For Women's History Month in 2022, 20 new stories were published on the Europeana website, in addition to the previously published editorials we promoted. In blogs, exhibitions and galleries, we told women's stories from the middle ages to the 20th century, featuring artists and performers, fashion, folk and craft as well as politicians and campaigners.
Working with partners based around Europe provided great opportunities to uncover new stories about women throughout the continent and beyond. Curated and created by six students at KU Leuven in Belgium, the Pill exhibition, telling the story of the birth control pill as a societal game changer in the twentieth century, was a highlight of the 2022 season.
Another example was a blog linking fashion and feminism by Laura Fiesoli from the Museo dil Tesutto di Prato and Marta Franceschini from the European Fashion Heritage Association, who worked together to create and publish 'women crafting freedom'. They put a spotlight on a remarkable collection of fabrics and textiles called the Antonia Suardi collection, unveiling how embroidery was used as a way for women to show independence, creativity, and partake in social discourse. The piece fits in the current Crafted project, which fosters the artisanship and intangible histories behind different kinds of craft work, and offers an example of editorial which explores histories that lie on the intersections between intangible heritage, women's history, and fashion.
We were also excited to be able to publish further guest editorials from institutions including CRDI Ajuntament de Girona, ERT Archives, the Forum Hungaricum, Canisius College in New York (from Johanna Fisher, Professor of English and Women Studies, Co-director Women and Gender Studies), Khalili Collections, Kulturpool, Museo de Historia de Madrid and Museo del Tessuto di Prato. You can explore the editorials on our Women’s History page.
Learning from institutions
Alongside stories on the Europeana website, on Europeana Pro we spoke to different projects and cultural heritage institutions to find out more about how they are highlighting women's history. In these pieces, we heard lots about how cultural heritage institutions can work to highlight women’s stories in their own collections.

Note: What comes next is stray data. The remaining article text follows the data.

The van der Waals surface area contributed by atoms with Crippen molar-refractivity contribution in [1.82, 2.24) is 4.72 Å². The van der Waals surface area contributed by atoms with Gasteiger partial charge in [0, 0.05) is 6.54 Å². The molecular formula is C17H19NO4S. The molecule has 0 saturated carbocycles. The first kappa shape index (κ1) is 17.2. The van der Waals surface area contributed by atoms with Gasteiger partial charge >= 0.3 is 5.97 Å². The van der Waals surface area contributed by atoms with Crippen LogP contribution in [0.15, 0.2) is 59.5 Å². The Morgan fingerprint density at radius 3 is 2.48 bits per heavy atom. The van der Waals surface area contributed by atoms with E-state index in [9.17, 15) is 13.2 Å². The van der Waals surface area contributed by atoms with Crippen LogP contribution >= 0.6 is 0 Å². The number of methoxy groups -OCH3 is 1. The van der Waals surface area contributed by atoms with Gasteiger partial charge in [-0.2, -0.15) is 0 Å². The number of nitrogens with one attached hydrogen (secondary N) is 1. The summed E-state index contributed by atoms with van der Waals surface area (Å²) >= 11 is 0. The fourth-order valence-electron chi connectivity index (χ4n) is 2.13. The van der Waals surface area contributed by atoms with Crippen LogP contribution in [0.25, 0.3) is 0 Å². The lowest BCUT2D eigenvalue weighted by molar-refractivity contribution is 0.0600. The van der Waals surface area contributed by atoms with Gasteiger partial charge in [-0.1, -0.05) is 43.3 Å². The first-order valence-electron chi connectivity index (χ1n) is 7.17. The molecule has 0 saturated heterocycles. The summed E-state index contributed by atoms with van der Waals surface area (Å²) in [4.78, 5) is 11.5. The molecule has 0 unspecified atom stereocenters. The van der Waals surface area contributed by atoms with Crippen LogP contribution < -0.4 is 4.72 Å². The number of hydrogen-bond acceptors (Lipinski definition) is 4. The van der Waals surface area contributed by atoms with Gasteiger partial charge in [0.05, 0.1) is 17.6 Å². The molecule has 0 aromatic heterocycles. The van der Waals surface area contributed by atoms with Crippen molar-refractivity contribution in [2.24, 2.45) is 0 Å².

Thea Aarbakke, Academic Director and curator of The Norwegian Women's Museum reflected on the importance of looking at known objects in a new light in order to highlight women’s contributions. She writes, ‘Women’s history is everywhere! But sometimes we have to ask new questions of the collection and museum objects to find it. For example, there can be more women’s history related to the use of objects, instead of their production, which is more often related to men. If the museum presents object stories about both use and production the collections become richer and more interesting.’ Read more.
Sinéad McCoole, Curator of Mná100 project which documents women in Irish history 100 years ago, reflected on the importance of making connections between women’s global history. ‘It is important to tell the story of women and their seminal part in this Decade of Centenaries by continuing to make connections with archives, museums and libraries worldwide who may have Irish material.’ Read more.
And more recently, the organisers of the ‘Being Women in the Time of Pandemic’ project at the National Library of Serbia have spoken of the importance of working to embed women’s history in narratives around collections, with Tamara Butigan advocating, ‘Open your institutions for women, listen to them, record their practices and preserve them as priceless collections for the coming generations. Make digital space for women’s history collections, create editorials, share on social networks to inspire others.’ Read more.
If you want to continue to share inspiring stories from women’s history, now is the perfect time to get involved in Europeana’s Digital Storytelling Festival. Find out how to take part and submit your story to the competition.
If you need some ideas, explore the inspiring stories already available on Europeana’s Women’s History page and use the storytelling resources from the Digital Storytelling Festival.